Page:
Detection of a MAP nucleic acid generally involves the isolation of all (e.g., RNA and DNA) or a portion (i.e., RNA or DNA) of the total nucleic acids from a sample. Such methods are well-known to those of skill in the art. For example, methods of isolation and purification of nucleic acids are described in detail in Chapter 3 of Laboratory Techniques in Biochemistry and Molecular Biology: Hybridization with Nucleic Acid Probes, Part I. Theory and Nucleic Acid Preparation, P. Tijssen, ed. Elsevier, N.Y. (1993).
In the detection of MAP-specific RNA molecules, total RNA can be isolated from a given blood sample using, for example, an acid guanidinium-phenol-chloroform extraction method. See, e.g., Gilberts, et al. (1994) Proc. Natl. Acad. Sci. USA 91:12721-12724. Frequently, it is desirable to amplify the nucleic acid sample prior to detection. One of skill in the art will appreciate that methods of amplifying nucleic acids are well-known in the art. Such suitable amplification methods include, but are not limited to polymerase chain reaction (PCR) (Innis, et al. (1990) PCR Protocols. A guide to Methods and Application. Academic Press, Inc., San Diego), ligase chain reaction (LCR) (see Wu and Wallace (1989) Genomics 4:560; Landegren, et al. (1988) Science 241:1077; Barringer, et al. (1990) Gene 89:117), transcription amplification (Kwoh, et al. (1989) Proc. Natl. Acad. Sci. USA 86:1173), and self-sustained sequence replication (Guatelli, et al. (1990) Proc. Nat. Acad. Sci. USA 87:1874).
In certain embodiments, the sample RNA is reverse transcribed with a reverse transcriptase and primers such as a collection of random oligonucleotides is used to generate a single-stranded DNA template. The second DNA strand is polymerized using a DNA polymerase. Second strand DNA synthesis can be specific or non-specific, i.e., the second strand can be synthesized with using one or more oligonucleotides which specifically hybridize to a particular MAP nucleic acid molecule. For example, MAP-specific insertion sequence, IS 900, can be amplified using primers 5'-GAA GGG TGT TCG GGG CCG TCG CTT AGG-3' (SEQ ID NO:1) and 5'-GGC GTT GAG GTC GAT CGC CCA CGT GAC-3' (SEQ ID NO:2). See, e.g., Mishina, et al. (1996) Proc. Natl. Acad. Sci. USA 93(18):9816 and Millar, et al. (1996) Appl. Env. Microbiol. 62:3446-3452. Successive rounds of transcription from each single cDNA template results in amplified RNA. Methods of in vitro polymerization are well-known to those of skill in the art (see, e.g., Sambrook, supra).
As indicated, detection of MAP nucleic acid molecules (i.e., directly or after amplification) can be achieved using a variety of established methods or combinations of methods including, e.g., northern blot analysis (see, e.g., Sambrook and Russell (2001) supra); oligonucleotide or cDNA fragment hybridization wherein the oligonucleotide or cDNA is configured in an array on a chip or wafer; RNase protection analysis; or RT-PCR, as illustrated herein. Depending on the format, detection can be performed by visual means (e.g., ethidium bromide staining of a gel). Alternatively, detection can involve indirect identification of the product via chemiluminescence, radiolabel or fluorescent label or even via a system using electrical or thermal impulse signals (Bellus (1994) J. Macromol. Sci. Pure Appl. Chem. A311:1355-1376). In accordance with the instant diagnostic method, the presence of a MAP nucleic acid molecule in a blood sample is indicative of the presence of MAP, and therefore transmission of a MAP-associated disease such as IBD, Multiple Sclerosis or Alzheimer's Disease.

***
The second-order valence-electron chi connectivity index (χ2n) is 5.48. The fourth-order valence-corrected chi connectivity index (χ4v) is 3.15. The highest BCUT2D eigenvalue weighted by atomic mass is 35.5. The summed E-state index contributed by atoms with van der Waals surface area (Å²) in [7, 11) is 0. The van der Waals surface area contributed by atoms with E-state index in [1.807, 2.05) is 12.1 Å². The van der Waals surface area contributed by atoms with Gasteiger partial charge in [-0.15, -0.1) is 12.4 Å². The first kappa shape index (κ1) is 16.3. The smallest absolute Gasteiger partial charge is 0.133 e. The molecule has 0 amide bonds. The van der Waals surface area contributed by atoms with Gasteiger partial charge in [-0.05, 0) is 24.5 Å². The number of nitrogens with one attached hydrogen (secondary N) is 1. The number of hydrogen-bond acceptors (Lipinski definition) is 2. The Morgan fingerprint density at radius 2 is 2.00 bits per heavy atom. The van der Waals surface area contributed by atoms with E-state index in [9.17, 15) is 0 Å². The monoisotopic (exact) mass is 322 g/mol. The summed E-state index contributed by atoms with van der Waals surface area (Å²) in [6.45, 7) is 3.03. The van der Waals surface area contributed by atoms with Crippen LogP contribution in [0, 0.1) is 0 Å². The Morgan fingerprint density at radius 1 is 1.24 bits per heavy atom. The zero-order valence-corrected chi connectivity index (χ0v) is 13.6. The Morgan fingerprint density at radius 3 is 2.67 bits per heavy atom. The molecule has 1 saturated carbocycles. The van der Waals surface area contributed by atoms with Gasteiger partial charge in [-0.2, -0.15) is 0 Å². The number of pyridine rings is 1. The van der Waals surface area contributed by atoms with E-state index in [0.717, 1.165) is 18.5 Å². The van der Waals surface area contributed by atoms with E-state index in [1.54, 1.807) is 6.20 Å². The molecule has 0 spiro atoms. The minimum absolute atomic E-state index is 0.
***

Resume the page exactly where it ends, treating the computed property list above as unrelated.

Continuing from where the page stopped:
Having demonstrated that IBD treatment with anti-MAP therapeutic agents is associated with lowered frequencies of bacteremia, the present invention also provides a method for monitoring the efficacy of an anti-MAP therapy by determining the presence or amount of a MAP nucleic acid in a sample from a patient receiving the anti-MAP therapy. In accordance with this method of the invention, the sample need not be restricted to blood and can include other fluids or tissues such as a stool sample, cerebrospinal fluid or alternatively a biopsy sample, e.g., lesioned central nervous tissue or a biopsy obtained in endoscopy. In accordance with this method, the presence or amount of a MAP nucleic acid (e.g., DNA or RNA) can be determined as described herein or using any other suitable method.
In so far as the MAP infection being treated is associated with an inflammatory bowel disease (IBD), Multiple Sclerosis or Alzheimer's Disease, treatment will also improve or ameliorate at least one sign or symptom of the IBD, Multiple Sclerosis or Alzheimer's Disease or the maintenance of disease remission. Therefore, the present invention also relates to monitoring the efficacy of a therapeutic agent used in the treatment of IBD, Multiple Sclerosis or Alzheimer's Disease.
While some embodiments of the present invention embrace directly detecting a MAP nucleic acid molecule without manipulation of the sample, other embodiments embrace isolating the nucleic acid molecule from a sample which as been cultured for an appropriate amount of time in vitro. In vitro culturing of MAP bacterium from a sample (e.g., blood sample, lesioned tissue or cerebrospinal fluid) involves placing the sample on an appropriate growth medium under suitable conditions to obtain the cell wall containing form of MAP. Such suitable conditions are known in the art and include the commercially available Mycobacteria Growth Indicator Tube (MIGT) system (Becton-Dickerson) which is an automated system containing a rich growth medium for growing MAP. To obtain a sufficient amount of MAP, the MAP can be grown for one, two, three or more months.
2127DNAArtificial sequenceSynthetic oligonucleotide 1gaagggtgtt cggggccgtc gcttagg 27227DNAArtificial sequenceSynthetic oligonucleotide 2ggcgttgagg tcgatcgccc acgtgac 27